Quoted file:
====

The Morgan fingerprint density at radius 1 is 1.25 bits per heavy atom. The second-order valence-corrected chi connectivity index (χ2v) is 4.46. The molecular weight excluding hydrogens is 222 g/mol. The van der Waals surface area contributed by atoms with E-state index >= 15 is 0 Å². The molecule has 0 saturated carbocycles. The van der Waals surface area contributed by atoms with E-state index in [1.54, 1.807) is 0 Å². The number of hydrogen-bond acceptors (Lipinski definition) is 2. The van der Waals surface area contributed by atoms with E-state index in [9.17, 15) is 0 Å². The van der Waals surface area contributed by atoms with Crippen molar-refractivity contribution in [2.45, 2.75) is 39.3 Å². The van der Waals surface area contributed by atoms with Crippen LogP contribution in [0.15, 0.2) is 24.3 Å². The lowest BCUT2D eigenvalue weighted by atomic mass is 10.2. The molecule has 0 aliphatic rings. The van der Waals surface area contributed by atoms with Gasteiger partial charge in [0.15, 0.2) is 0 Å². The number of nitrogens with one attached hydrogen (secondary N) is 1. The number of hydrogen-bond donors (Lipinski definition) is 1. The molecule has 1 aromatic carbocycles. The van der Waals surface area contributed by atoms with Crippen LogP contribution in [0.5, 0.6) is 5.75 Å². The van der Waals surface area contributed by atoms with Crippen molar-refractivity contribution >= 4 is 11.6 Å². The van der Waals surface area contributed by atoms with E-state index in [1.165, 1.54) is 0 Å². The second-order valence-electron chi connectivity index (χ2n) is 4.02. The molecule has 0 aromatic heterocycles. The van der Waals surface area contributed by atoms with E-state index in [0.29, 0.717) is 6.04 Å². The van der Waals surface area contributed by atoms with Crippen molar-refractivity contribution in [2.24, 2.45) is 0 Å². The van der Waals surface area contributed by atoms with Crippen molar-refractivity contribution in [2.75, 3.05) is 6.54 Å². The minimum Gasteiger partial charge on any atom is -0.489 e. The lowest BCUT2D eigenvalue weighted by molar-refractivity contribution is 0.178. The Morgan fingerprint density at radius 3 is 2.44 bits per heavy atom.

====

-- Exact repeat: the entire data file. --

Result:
The Morgan fingerprint density at radius 1 is 1.25 bits per heavy atom. The second-order valence-corrected chi connectivity index (χ2v) is 4.46. The molecular weight excluding hydrogens is 222 g/mol. The van der Waals surface area contributed by atoms with E-state index >= 15 is 0 Å². The molecule has 0 saturated carbocycles. The van der Waals surface area contributed by atoms with E-state index in [1.54, 1.807) is 0 Å². The number of hydrogen-bond acceptors (Lipinski definition) is 2. The van der Waals surface area contributed by atoms with E-state index in [9.17, 15) is 0 Å². The van der Waals surface area contributed by atoms with Crippen molar-refractivity contribution in [2.45, 2.75) is 39.3 Å². The van der Waals surface area contributed by atoms with Crippen LogP contribution in [0.15, 0.2) is 24.3 Å². The lowest BCUT2D eigenvalue weighted by atomic mass is 10.2. The molecule has 0 aliphatic rings. The van der Waals surface area contributed by atoms with Gasteiger partial charge in [0.15, 0.2) is 0 Å². The number of nitrogens with one attached hydrogen (secondary N) is 1. The number of hydrogen-bond donors (Lipinski definition) is 1. The molecule has 1 aromatic carbocycles. The van der Waals surface area contributed by atoms with Crippen LogP contribution in [0.5, 0.6) is 5.75 Å². The van der Waals surface area contributed by atoms with Crippen molar-refractivity contribution >= 4 is 11.6 Å². The van der Waals surface area contributed by atoms with E-state index in [1.165, 1.54) is 0 Å². The second-order valence-electron chi connectivity index (χ2n) is 4.02. The molecule has 0 aromatic heterocycles. The van der Waals surface area contributed by atoms with E-state index in [0.29, 0.717) is 6.04 Å². The van der Waals surface area contributed by atoms with Crippen molar-refractivity contribution in [2.24, 2.45) is 0 Å². The van der Waals surface area contributed by atoms with Crippen molar-refractivity contribution in [2.75, 3.05) is 6.54 Å². The minimum Gasteiger partial charge on any atom is -0.489 e. The lowest BCUT2D eigenvalue weighted by molar-refractivity contribution is 0.178. The Morgan fingerprint density at radius 3 is 2.44 bits per heavy atom.